Britain’s future ambitions after it finally completes the tortuous process of ending its membership of the European Union on Friday can best be summed up by the inscription on the 50 pence coin that has been specially minted for the occasion: “Peace, prosperity and friendship with all nations.”
This bold statement, which has the blessing of Prime Minister Boris Johnson, neatly sums up the desire to heal the bitter divisions that have arisen both in the UK and Europe during the three-and-a-half years since the British people first took the historic decision to end their country's 40-odd-year membership of the EU.
When Britain first joined what was then the European Economic Community on January 1, 1973, the six-nation bloc was little more than a trade association that sought to boost the economic strength of its members through easing trade restrictions.
Today the EU, following Britain’s departure, is grown into an organisation formed of 27 nations comprising 450 million people whose ultimate objectives lie well beyond the narrow confines of trading arrangements. The EU’s ultimate goal is to create a federal European superstate based on the model of the United States, with member states subscribing to a common purpose in key areas, such as economic development, foreign policy and security.
Indeed, it was the EU’s insistence on pursuing ever closer political and economic union that ultimately resulted in Britain’s departure.
Looking back over the past four decades of Britain’s EU membership, London’s commitment to the European project had always been half-hearted, to say the least. For example, successive governments, both Conservative and Labour, resisted calls to ditch the pound sterling in favour of joining the EU’s single currency, the euro, the most visible symbol of the EU’s quest for ever-closer integration.
And Britain stubbornly refused to join a range of other EU-led initiatives, such as the Schengen Agreement, which banished internal border checks between EU member states.
The ability of EU workers to move freely within the union, especially after the creation of the single market in 1993, turned out to be a key factor in Britain’s decision to leave the EU, as it resulted in Britain being flooded by hundreds of thousands of workers from poorer countries in eastern Europe – such as Poland, Romania and Hungary – and undercutting the wages of British workers.
Now, with Britain finally making its exit from the EU, the arguments over the whys and wherefores of the decision to leave are a subject for future historians to discuss. For when Britain wakes up to its new dawn of post-EU membership on Saturday morning, it will face a variety of daunting new challenges, not least the precise nature of its future relationship with the EU. And it is this context that the government will be hoping that the positive tone of the inscription on the new 50p coin will be reciprocated both in Brussels and in the wider world beyond.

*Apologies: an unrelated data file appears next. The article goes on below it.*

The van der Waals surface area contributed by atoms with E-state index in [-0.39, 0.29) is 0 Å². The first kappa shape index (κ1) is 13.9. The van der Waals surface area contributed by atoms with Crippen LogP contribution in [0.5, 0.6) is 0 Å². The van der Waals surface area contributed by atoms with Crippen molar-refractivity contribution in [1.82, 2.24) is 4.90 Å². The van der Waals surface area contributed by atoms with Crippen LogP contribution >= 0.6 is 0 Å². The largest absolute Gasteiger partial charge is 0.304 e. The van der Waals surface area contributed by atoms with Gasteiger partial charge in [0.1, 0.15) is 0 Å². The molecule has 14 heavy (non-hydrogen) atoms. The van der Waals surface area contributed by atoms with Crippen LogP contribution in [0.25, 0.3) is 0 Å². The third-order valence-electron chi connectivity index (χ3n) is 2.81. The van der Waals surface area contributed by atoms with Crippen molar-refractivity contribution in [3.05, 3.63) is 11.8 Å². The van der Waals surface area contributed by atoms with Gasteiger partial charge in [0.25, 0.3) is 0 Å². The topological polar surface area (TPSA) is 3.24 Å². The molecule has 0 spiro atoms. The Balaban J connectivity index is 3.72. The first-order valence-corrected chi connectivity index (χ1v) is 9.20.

In terms of Britain’s future relationship with the other 27 remaining member states, it is important to remember that Britain is not leaving Europe. Irrespective of the terms of the future trading relationship to be struck in the forthcoming negotiations that are due to be completed by the end of December, Britain is keen to maintain a constructive relationship with the EU – one that goes well beyond trade and encompasses other key areas of bilateral cooperation, such as security.
Britain’s desire to leave on friendly terms can be seen in the attitude Mr Johnson has adopted since becoming prime minister last July, in which he has deliberately taken a non-confrontational tone with his EU counterparts, frequently referring to them as “our European friends".
The EU, too, has much to lose by not reaching a mutually beneficial accord with London.
The cheap quip this week by Ireland's prime minister, Leo Vadadkar, that Britain would become a “small country” following its departure could not be further from the truth. Post-Brexit, it will still retain its seat as one of the five permanent members of the United Nations Security Council, giving it enormous political and diplomatic clout on the world stage.
In addition, Britain's military and intelligence services remain the envy of Europe. It is the only European country apart from France that boasts its own nuclear weapons arsenal, while its armed forces – which are about to see two 65,000-ton Queen Elizabeth-class aircraft carriers enter service – still remain Europe’s most powerful military force. These are considerations that will need to be factored into the EU’s calculations as it ponders its future relationship with Britain as, without ongoing British support, Europe could find its security requirements seriously compromised.
Add to this the fact that the British economy, which is currently growing at a far greater rate than the Eurozone and is projected to continue doing so by reputable institutions like the IMF, remains the fifth-largest in the world. And it is clear that it is very much in the EU’s interests to reach a reasonable post-Brexit settlement with London.
That said, Mr Johnson and his ministers have made it abundantly clear that they see Brexit as an opportunity for Britain to sign new trade deals with the rest of the world, with a wide-ranging UK-US agreement being their top priority. The Gulf is another area, as well as Australia, India and Japan, where Britain will be hoping to expand its existing trade ties.
So, rather than having regrets that Britain is finally leaving the EU, there are many reasons for optimism that Brexit will ultimately prove that the people made the right choice after all.
Con Coughlin is the Telegraph’s defence and foreign affairs editor